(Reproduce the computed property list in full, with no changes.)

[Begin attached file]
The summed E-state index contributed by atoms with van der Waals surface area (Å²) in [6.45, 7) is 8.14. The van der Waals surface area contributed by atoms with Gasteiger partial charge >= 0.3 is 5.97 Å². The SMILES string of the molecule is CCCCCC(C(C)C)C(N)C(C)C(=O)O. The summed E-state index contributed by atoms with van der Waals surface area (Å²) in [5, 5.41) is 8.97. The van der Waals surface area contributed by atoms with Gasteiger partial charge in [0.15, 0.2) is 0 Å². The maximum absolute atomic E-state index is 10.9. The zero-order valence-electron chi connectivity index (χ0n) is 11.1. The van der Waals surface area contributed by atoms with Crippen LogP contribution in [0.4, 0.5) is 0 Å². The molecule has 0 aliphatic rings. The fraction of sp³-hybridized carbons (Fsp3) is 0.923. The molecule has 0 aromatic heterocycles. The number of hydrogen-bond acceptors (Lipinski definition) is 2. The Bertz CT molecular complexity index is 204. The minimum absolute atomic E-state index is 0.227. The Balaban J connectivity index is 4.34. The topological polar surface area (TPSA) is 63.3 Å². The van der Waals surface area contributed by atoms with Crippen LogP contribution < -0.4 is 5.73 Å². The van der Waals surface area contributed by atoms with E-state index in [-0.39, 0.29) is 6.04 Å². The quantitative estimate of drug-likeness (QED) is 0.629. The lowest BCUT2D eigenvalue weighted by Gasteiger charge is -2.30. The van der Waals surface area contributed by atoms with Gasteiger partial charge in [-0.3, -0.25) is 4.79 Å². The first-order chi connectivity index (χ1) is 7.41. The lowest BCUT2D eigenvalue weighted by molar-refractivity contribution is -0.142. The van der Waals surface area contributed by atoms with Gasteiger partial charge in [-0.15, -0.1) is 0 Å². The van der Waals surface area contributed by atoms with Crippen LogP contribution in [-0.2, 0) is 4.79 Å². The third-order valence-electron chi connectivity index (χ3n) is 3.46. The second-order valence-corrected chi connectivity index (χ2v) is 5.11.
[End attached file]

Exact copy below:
The summed E-state index contributed by atoms with van der Waals surface area (Å²) in [6.45, 7) is 8.14. The van der Waals surface area contributed by atoms with Gasteiger partial charge >= 0.3 is 5.97 Å². The SMILES string of the molecule is CCCCCC(C(C)C)C(N)C(C)C(=O)O. The summed E-state index contributed by atoms with van der Waals surface area (Å²) in [5, 5.41) is 8.97. The van der Waals surface area contributed by atoms with Gasteiger partial charge in [0.15, 0.2) is 0 Å². The maximum absolute atomic E-state index is 10.9. The zero-order valence-electron chi connectivity index (χ0n) is 11.1. The van der Waals surface area contributed by atoms with Crippen LogP contribution in [0.4, 0.5) is 0 Å². The molecule has 0 aliphatic rings. The fraction of sp³-hybridized carbons (Fsp3) is 0.923. The molecule has 0 aromatic heterocycles. The number of hydrogen-bond acceptors (Lipinski definition) is 2. The Bertz CT molecular complexity index is 204. The minimum absolute atomic E-state index is 0.227. The Balaban J connectivity index is 4.34. The topological polar surface area (TPSA) is 63.3 Å². The van der Waals surface area contributed by atoms with Crippen LogP contribution < -0.4 is 5.73 Å². The van der Waals surface area contributed by atoms with E-state index in [-0.39, 0.29) is 6.04 Å². The quantitative estimate of drug-likeness (QED) is 0.629. The lowest BCUT2D eigenvalue weighted by Gasteiger charge is -2.30. The van der Waals surface area contributed by atoms with Gasteiger partial charge in [-0.3, -0.25) is 4.79 Å². The first-order chi connectivity index (χ1) is 7.41. The lowest BCUT2D eigenvalue weighted by molar-refractivity contribution is -0.142. The van der Waals surface area contributed by atoms with Gasteiger partial charge in [-0.15, -0.1) is 0 Å². The van der Waals surface area contributed by atoms with Crippen LogP contribution in [-0.2, 0) is 4.79 Å². The third-order valence-electron chi connectivity index (χ3n) is 3.46. The second-order valence-corrected chi connectivity index (χ2v) is 5.11.